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The Blog Aquatic

News, opinions, photos and facts from Ocean Conservancy

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EPA Helps Address Ocean Acidification

Posted On June 2, 2014 by

Photo: Misti Weathersby

Today, Environmental Protection Agency (EPA) Administrator Gina McCarthy announced that the agency is proposing new rules to dramatically reduce carbon dioxide emissions from existing power plants. The new rules, which the EPA is calling their “Clean Power Plan,” would reduce carbon emission from existing power plants by 30 percent from 2005 levels by 2030, an amount equal to the pollution emitted by more than 150 million cars. But what does all of this mean for the ocean? Many people may not realize it, but by proposing the Clean Power Plan, the United States took a significant step towards addressing ocean acidification. Reducing carbon pollution from power plants means there will be less carbon pollution in the atmosphere. And less carbon pollution in the atmosphere means less carbon pollution that is absorbed by the ocean, turning it more acidic.

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Coast Guard Report Shows Shell Failed to Recognize Risk in the Arctic

Posted On April 4, 2014 by

Photo: Coast Guard

This past Thursday, the U.S. Coast Guard released a report on its investigation into the grounding of Shell’s Arctic drilling rig Kulluk near Kodiak, Alaska on December 31, 2012. A tug lost control of the Kulluk in heavy weather on the way to Seattle after Shell’s failed attempt to drill for oil in the Arctic Ocean in 2012.

The Coast Guard report provides a detailed account of the events before the Kulluk ran aground and identifies a number of causal factors, including lack of experience in Alaska waters, failure to recognize risks, use of inadequate equipment, insufficient planning and preparedness and major problems with the primary towing vessel.

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Presenting Our New Solutions at the Camden Conference

Posted On March 20, 2014 by

Last month, I was invited to speak at the Camden Conference in Maine. This conference brings experts from a number of disciplines together with policymakers, industry leaders and college students to discuss some of the biggest issues facing our world today. This year’s theme was “The Global Politics of Food and Water,” and I spoke about how the ocean sits at the nexus of these issues.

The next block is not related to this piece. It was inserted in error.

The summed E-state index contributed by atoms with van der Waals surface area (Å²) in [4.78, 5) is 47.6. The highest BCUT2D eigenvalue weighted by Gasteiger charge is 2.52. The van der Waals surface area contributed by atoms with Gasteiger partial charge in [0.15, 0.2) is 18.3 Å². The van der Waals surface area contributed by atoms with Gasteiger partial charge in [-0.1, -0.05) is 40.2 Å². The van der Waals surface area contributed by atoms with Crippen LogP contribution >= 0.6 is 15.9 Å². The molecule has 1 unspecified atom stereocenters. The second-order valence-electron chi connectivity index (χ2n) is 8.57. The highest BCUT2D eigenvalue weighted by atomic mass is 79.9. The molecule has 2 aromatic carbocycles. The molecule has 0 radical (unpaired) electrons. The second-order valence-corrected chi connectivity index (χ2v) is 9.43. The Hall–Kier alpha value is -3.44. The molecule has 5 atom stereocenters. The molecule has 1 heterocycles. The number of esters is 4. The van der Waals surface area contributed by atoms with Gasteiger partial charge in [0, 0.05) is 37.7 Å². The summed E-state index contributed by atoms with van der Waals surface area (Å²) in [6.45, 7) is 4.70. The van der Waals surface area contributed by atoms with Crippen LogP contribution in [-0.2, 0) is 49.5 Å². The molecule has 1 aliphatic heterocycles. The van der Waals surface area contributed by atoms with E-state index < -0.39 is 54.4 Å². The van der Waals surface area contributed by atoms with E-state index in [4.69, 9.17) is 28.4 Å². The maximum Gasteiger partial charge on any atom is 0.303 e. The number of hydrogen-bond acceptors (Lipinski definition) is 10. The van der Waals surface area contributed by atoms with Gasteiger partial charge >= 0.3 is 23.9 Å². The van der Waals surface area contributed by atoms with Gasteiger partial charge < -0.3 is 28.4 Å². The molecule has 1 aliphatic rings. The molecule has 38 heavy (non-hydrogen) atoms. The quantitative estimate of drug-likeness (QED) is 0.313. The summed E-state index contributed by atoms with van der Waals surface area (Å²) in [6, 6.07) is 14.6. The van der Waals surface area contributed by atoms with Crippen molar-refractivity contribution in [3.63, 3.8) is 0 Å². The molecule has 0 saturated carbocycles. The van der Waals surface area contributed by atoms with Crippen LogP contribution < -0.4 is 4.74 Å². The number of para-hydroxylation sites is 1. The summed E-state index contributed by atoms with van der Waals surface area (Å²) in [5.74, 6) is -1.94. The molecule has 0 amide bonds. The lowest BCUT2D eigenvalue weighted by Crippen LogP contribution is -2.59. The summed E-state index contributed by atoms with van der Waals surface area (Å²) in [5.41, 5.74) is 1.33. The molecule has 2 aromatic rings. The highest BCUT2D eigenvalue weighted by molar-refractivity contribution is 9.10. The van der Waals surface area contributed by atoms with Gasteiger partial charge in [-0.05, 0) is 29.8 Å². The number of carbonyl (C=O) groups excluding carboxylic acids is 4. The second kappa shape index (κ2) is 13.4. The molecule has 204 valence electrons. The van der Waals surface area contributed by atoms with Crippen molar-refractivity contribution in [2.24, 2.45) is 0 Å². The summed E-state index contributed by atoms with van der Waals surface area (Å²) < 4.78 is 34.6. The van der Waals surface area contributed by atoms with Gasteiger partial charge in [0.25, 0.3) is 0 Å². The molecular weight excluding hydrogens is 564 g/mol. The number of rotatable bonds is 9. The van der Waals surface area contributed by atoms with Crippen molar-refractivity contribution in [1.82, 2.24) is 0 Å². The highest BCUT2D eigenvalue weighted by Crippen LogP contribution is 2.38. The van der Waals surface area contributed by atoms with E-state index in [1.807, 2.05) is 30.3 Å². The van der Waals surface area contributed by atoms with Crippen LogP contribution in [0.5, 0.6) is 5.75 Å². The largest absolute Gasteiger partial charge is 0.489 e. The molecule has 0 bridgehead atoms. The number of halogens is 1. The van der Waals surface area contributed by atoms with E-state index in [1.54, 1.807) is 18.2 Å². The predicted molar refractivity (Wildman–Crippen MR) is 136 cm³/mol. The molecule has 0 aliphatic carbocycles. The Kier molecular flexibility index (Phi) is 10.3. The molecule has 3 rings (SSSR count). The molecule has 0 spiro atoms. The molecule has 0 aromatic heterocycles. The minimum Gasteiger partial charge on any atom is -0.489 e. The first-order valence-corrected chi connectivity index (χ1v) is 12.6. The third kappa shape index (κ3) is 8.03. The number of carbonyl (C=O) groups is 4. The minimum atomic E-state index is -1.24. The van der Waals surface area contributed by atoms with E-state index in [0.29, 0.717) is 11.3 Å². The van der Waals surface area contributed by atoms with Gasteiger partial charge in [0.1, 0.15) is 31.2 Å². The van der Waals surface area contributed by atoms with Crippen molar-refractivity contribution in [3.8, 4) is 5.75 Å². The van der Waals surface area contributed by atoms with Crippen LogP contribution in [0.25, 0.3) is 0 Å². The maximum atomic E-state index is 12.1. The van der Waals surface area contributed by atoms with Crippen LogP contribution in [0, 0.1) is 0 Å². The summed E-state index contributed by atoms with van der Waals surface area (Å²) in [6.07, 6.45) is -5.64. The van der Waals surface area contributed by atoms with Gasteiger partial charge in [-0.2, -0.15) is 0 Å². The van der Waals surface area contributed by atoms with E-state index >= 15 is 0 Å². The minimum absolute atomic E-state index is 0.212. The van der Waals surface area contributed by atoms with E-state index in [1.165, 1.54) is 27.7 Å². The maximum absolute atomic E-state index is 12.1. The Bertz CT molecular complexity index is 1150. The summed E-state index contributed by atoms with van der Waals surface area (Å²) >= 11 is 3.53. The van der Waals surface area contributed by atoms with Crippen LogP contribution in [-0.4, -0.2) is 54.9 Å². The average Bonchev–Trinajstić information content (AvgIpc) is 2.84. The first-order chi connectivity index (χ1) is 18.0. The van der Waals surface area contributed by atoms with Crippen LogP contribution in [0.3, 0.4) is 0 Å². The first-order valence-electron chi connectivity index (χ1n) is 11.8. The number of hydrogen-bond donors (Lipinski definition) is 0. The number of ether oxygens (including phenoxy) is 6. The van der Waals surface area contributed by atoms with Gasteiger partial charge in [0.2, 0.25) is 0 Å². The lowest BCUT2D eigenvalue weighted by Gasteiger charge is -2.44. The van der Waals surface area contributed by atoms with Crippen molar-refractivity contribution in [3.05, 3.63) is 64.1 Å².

Right now, the ocean is in a period of uncertainty. Climate change and a growing population are changing the chemistry of the ocean and the life that calls it home. But instead of viewing the ocean’s changes in a negative light, I think we have an incredible opportunity to become better problem-solvers. We can break free from old resource management models to find new solutions for our changing ocean. We can effectively address these new complexities; it’s not too late.

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A Crowded Ocean Needs a Coordinated Plan

Posted On March 7, 2014 by

Photo: Nick Harris via Wikimedia Commons

Recently, we wrote about how Congress’ 2014 budget compromise eliminated grant funding for Regional Ocean Partnerships. Following the release of the president’s budget earlier this week, we thought we’d revisit the issue of ocean-use planning and discuss why Congress should reinstate funding.

Everyone knows the ocean is a big place, but it sure is getting crowded these days. Commercial and recreational fishermen who have lived off the sea for generations are now competing with offshore wind farms that are getting so large they can be seen from space. Whales that have made a comeback from near extinction are once again threatened by increasing deadly interactions with large ships that cross into the whales’ migratory paths. If we aren’t careful, there will be a traffic jam off our coasts and a lot of unnecessary conflict.

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Q&A with Sarah Cooley, Ocean Conservancy’s New Science Outreach Manager

Posted On February 8, 2014 by

Sarah Cooley, Ph.D. joined Ocean Conservancy as a Science Outreach Manager in the Ocean Acidification program in January. Previously, she was a research scientist at Woods Hole Oceanographic Institution in Woods Hole, Massachusetts.

Why did you become a scientist?

I always really liked science, and most of it just made sense to me. In college, I started feeling like there was always one more interesting science class over the horizon, so I decided to major in chemistry. Four years later, I still wanted to know more, but I wasn’t ready to face the real world, so I went to graduate school. I studied marine chemistry because I love the ocean and there seemed to be plenty of discoveries left to be made in that field.

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Ocean Conservancy Welcomes Eileen Sobeck to NOAA Fisheries

Posted On January 16, 2014 by

Granite Point, Point Lobos, California

© Feo Pitcairn

Yesterday, the National Oceanic and Atmospheric Administration (NOAA) named Eileen Sobeck as the new assistant administrator for NOAA Fisheries, better known as the National Marine Fisheries Service. As assistant administrator, she will oversee the management and conservation of all marine life within the U.S. exclusive economic zone, from coastal habitat to bluefin tuna and everything in between. Given the breadth of her job, it’s a good thing that Ms. Sobeck is no stranger to NOAA or ocean issues. She worked in the NOAA Office of the General Counsel from 1979 to 1984, and she currently serves as the acting assistant secretary of the Department of the Interior’s Office of Insular Affairs.

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